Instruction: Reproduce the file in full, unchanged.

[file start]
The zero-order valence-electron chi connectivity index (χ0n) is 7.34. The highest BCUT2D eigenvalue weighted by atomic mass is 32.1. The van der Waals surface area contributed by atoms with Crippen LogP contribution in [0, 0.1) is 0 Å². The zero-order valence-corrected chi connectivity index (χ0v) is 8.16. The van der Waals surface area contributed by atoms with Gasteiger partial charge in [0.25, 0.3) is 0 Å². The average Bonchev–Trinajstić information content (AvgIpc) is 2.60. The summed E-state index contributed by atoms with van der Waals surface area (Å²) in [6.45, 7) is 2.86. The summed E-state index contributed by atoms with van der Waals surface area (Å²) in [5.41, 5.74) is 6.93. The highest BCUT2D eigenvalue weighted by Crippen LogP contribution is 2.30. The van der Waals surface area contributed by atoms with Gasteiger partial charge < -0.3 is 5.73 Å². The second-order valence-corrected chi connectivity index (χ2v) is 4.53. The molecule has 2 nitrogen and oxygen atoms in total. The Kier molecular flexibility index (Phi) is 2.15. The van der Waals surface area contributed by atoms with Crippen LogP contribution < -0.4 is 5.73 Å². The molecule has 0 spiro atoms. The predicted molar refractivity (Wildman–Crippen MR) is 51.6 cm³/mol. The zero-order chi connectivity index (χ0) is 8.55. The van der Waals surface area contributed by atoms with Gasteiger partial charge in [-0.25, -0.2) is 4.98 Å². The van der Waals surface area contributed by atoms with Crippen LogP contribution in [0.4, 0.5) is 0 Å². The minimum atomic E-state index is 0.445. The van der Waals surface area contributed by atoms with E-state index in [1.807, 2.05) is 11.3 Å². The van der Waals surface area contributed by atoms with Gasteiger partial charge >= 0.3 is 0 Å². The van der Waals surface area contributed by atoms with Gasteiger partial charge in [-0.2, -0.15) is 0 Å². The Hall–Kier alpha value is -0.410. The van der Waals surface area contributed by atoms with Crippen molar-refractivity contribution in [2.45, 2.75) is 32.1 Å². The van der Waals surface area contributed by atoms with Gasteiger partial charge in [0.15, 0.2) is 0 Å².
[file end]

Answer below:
The zero-order valence-electron chi connectivity index (χ0n) is 7.34. The highest BCUT2D eigenvalue weighted by atomic mass is 32.1. The van der Waals surface area contributed by atoms with Crippen LogP contribution in [0, 0.1) is 0 Å². The zero-order valence-corrected chi connectivity index (χ0v) is 8.16. The van der Waals surface area contributed by atoms with Gasteiger partial charge in [0.25, 0.3) is 0 Å². The average Bonchev–Trinajstić information content (AvgIpc) is 2.60. The summed E-state index contributed by atoms with van der Waals surface area (Å²) in [6.45, 7) is 2.86. The summed E-state index contributed by atoms with van der Waals surface area (Å²) in [5.41, 5.74) is 6.93. The highest BCUT2D eigenvalue weighted by Crippen LogP contribution is 2.30. The van der Waals surface area contributed by atoms with Gasteiger partial charge < -0.3 is 5.73 Å². The second-order valence-corrected chi connectivity index (χ2v) is 4.53. The molecule has 2 nitrogen and oxygen atoms in total. The Kier molecular flexibility index (Phi) is 2.15. The van der Waals surface area contributed by atoms with Crippen LogP contribution < -0.4 is 5.73 Å². The molecule has 0 spiro atoms. The predicted molar refractivity (Wildman–Crippen MR) is 51.6 cm³/mol. The zero-order chi connectivity index (χ0) is 8.55. The van der Waals surface area contributed by atoms with Gasteiger partial charge in [-0.25, -0.2) is 4.98 Å². The van der Waals surface area contributed by atoms with Crippen LogP contribution in [0.4, 0.5) is 0 Å². The minimum atomic E-state index is 0.445. The van der Waals surface area contributed by atoms with E-state index in [1.807, 2.05) is 11.3 Å². The van der Waals surface area contributed by atoms with Gasteiger partial charge >= 0.3 is 0 Å². The van der Waals surface area contributed by atoms with Gasteiger partial charge in [-0.2, -0.15) is 0 Å². The Hall–Kier alpha value is -0.410. The van der Waals surface area contributed by atoms with Crippen molar-refractivity contribution in [2.45, 2.75) is 32.1 Å². The van der Waals surface area contributed by atoms with Gasteiger partial charge in [0.15, 0.2) is 0 Å².